Saturday, February 26, 2011

Post 5

I waited a day to post my annotated bibliography because I had a meeting scheduled for today to meet with last year’s Halloween event coordinator for Grandfamilies. Unfortunately she had to cancel. I work with at-risk youth and have spoken with several people over the past few weeks who have given me tips about fundraising for a youth event, and possible targets. There information has been valuable and I felt that I could learn the best from those who have done what I am setting out to do. I continued to search the internet for articles and resources and I’ve found some valuable information that will help with this process. Here are a few of the many articles which I’ve found, and I’m continually searching for more.
This article had an important section titled “Getting to Yes” and it showed the steps to take after sending the initial letter, or contacting the organization for the first time.
This review had some great tips for fundraising, especially during the economic downfall. There were two sections that will be extremely beneficial and they are “fish where the big fish are” and “strengthen your case.”
Hosting an Event
Here website is more for small businesses but the section “21 Tips” contains some key principles that will lead to a successful event.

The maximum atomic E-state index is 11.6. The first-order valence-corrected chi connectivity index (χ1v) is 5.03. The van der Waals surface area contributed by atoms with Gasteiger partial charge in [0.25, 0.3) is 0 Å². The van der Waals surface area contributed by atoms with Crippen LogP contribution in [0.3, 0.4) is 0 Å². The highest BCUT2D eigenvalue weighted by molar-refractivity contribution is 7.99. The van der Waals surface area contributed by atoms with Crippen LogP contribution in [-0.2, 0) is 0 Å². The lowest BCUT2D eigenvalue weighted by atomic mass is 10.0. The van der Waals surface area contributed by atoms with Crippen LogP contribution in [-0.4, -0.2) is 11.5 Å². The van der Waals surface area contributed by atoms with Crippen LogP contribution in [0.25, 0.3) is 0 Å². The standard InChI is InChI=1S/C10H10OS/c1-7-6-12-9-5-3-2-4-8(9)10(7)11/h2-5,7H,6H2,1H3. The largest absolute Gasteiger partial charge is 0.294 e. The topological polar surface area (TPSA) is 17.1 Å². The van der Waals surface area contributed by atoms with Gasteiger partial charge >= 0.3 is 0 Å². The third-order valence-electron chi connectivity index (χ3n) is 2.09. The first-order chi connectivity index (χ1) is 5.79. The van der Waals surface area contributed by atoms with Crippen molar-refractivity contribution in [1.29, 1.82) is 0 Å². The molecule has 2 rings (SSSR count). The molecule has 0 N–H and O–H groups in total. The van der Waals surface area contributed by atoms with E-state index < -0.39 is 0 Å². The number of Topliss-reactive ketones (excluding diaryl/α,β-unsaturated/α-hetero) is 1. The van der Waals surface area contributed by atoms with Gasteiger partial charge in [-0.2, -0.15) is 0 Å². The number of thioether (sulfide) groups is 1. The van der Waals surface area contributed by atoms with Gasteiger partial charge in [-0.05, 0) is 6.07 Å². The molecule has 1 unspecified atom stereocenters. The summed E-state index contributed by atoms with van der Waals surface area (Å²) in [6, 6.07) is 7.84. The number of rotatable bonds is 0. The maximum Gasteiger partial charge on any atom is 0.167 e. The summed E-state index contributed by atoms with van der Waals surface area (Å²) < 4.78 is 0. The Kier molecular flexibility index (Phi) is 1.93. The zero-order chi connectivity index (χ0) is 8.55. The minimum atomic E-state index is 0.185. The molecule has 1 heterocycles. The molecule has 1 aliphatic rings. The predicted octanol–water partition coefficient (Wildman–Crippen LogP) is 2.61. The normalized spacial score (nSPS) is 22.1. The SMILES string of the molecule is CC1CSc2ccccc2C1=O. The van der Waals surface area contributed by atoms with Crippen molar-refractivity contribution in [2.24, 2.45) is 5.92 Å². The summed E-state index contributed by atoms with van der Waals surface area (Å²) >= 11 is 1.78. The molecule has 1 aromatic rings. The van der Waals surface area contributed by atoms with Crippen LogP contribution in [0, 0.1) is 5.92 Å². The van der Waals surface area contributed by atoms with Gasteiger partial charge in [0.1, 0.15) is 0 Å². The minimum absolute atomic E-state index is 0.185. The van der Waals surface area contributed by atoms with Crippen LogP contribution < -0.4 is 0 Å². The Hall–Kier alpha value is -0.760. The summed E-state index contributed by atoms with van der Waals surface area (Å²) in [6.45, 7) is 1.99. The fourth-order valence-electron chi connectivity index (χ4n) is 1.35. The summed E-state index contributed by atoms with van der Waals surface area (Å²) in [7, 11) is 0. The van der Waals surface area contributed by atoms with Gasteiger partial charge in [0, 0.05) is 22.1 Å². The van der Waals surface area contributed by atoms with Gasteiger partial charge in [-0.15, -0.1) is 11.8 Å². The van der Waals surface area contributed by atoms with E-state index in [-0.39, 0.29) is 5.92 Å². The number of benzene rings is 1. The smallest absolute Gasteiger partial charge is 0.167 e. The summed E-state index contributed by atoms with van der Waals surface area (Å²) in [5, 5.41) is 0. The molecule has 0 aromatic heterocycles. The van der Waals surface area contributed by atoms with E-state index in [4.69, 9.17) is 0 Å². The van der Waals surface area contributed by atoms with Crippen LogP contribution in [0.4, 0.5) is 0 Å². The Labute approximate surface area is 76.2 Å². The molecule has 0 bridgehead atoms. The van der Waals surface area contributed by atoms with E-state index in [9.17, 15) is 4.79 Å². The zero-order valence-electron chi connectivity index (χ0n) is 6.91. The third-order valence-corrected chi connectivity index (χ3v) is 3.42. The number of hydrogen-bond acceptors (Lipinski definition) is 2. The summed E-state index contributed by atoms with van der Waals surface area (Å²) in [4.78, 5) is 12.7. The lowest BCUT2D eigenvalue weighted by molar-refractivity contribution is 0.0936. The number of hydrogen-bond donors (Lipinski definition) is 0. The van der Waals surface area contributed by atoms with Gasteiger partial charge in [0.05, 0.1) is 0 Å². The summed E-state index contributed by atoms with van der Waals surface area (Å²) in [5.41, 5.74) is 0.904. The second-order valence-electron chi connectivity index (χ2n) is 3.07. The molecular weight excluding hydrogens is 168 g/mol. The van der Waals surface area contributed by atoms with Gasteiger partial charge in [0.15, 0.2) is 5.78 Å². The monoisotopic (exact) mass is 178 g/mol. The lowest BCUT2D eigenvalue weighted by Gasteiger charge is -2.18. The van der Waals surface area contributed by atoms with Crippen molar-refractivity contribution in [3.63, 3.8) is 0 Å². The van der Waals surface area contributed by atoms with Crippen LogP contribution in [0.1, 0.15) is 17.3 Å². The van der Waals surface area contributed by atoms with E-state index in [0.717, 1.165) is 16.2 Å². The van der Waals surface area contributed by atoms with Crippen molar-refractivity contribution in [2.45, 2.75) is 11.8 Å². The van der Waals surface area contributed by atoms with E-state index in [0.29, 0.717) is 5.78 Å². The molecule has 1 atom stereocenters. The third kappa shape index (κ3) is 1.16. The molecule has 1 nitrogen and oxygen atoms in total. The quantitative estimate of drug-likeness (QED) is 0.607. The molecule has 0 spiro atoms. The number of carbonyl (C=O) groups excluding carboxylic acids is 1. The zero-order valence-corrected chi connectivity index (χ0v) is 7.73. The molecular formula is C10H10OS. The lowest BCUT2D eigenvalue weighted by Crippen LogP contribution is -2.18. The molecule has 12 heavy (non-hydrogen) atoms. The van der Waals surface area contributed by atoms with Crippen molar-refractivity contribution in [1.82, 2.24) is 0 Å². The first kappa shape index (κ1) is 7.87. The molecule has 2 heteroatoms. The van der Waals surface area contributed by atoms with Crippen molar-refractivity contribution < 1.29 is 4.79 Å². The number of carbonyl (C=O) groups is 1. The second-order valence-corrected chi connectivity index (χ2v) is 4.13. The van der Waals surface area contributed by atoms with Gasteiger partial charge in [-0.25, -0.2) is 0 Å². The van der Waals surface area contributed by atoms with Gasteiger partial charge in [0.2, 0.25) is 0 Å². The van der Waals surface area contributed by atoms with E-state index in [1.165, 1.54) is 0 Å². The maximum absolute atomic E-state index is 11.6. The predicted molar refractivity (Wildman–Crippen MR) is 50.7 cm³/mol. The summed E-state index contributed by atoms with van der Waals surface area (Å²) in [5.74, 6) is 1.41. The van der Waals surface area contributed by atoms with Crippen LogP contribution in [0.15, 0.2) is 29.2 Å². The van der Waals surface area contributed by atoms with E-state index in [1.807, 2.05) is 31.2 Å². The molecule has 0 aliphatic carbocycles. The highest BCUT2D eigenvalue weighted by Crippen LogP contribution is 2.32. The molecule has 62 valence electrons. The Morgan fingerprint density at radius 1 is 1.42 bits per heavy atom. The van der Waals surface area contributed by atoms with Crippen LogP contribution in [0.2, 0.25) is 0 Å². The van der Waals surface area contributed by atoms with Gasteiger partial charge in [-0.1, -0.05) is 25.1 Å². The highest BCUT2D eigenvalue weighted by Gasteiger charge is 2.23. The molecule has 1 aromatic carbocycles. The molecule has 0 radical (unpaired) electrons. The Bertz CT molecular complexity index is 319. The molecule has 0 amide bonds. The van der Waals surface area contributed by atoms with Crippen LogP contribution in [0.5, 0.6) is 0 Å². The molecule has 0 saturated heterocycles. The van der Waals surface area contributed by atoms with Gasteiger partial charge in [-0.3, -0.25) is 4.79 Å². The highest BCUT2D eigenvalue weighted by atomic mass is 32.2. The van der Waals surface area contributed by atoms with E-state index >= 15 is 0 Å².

This article has been extremely helpful with providing information about the overall process of hosting a fundraising event. It focuses on the strategy of hosting an event and how to be successful.


  1. Drew,

    that's a good start on the annotated bibliography, but I can't but notice that the four sources cited are all websites. Websites are not a bad place to start (although some professors have strict restrictions about use of them in scholarly papers). But you need to dig deeper--books, print articles (whether they're found online originally or not, e.g. articles from mainstream publications with an online presence, such as the New York Times), and, in your case, human experts at some point, which could include exchanges of emails or personal interveiws, etc. Finally, I'll bet that some of those websites have their own references, which you should check out, review, and then annotate and add to your own sources when valuable.

  2. Drew,
    to be good at this, you need to be knowledgeable. Research the hell out of the subject! At the same time, take the practical steps that will make it work.

  3. Drew, these articles sound like they will give you a good starting place. Have you gotten good information from the people you have interviewed so far? It might help if you were to put information that seemed important to you from those interviews into your blog so that you will have them all in one place when you need them. Good luck and good job!